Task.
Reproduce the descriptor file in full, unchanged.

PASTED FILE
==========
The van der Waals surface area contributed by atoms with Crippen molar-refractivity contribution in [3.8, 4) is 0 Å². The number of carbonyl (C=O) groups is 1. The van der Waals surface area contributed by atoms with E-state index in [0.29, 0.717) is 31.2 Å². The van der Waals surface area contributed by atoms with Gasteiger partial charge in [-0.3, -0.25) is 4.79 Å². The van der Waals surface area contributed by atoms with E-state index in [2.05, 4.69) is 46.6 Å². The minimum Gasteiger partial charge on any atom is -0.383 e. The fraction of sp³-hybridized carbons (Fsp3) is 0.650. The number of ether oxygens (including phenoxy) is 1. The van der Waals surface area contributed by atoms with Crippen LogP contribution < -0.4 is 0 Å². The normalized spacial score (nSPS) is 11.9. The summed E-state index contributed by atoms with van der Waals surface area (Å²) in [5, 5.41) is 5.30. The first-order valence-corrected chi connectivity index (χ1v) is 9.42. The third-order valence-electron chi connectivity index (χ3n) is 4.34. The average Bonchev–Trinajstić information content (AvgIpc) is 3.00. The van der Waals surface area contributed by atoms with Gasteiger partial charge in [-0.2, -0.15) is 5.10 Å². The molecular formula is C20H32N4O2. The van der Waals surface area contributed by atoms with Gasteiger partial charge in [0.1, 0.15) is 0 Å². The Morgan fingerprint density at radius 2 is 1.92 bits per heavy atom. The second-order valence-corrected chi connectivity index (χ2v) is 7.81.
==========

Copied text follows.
The van der Waals surface area contributed by atoms with Crippen molar-refractivity contribution in [3.8, 4) is 0 Å². The number of carbonyl (C=O) groups is 1. The van der Waals surface area contributed by atoms with E-state index in [0.29, 0.717) is 31.2 Å². The van der Waals surface area contributed by atoms with Gasteiger partial charge in [-0.3, -0.25) is 4.79 Å². The van der Waals surface area contributed by atoms with E-state index in [2.05, 4.69) is 46.6 Å². The minimum Gasteiger partial charge on any atom is -0.383 e. The fraction of sp³-hybridized carbons (Fsp3) is 0.650. The number of ether oxygens (including phenoxy) is 1. The van der Waals surface area contributed by atoms with Crippen LogP contribution < -0.4 is 0 Å². The normalized spacial score (nSPS) is 11.9. The summed E-state index contributed by atoms with van der Waals surface area (Å²) in [5, 5.41) is 5.30. The first-order valence-corrected chi connectivity index (χ1v) is 9.42. The third-order valence-electron chi connectivity index (χ3n) is 4.34. The average Bonchev–Trinajstić information content (AvgIpc) is 3.00. The van der Waals surface area contributed by atoms with Gasteiger partial charge in [-0.2, -0.15) is 5.10 Å². The molecular formula is C20H32N4O2. The van der Waals surface area contributed by atoms with Gasteiger partial charge in [0.1, 0.15) is 0 Å². The Morgan fingerprint density at radius 2 is 1.92 bits per heavy atom. The second-order valence-corrected chi connectivity index (χ2v) is 7.81.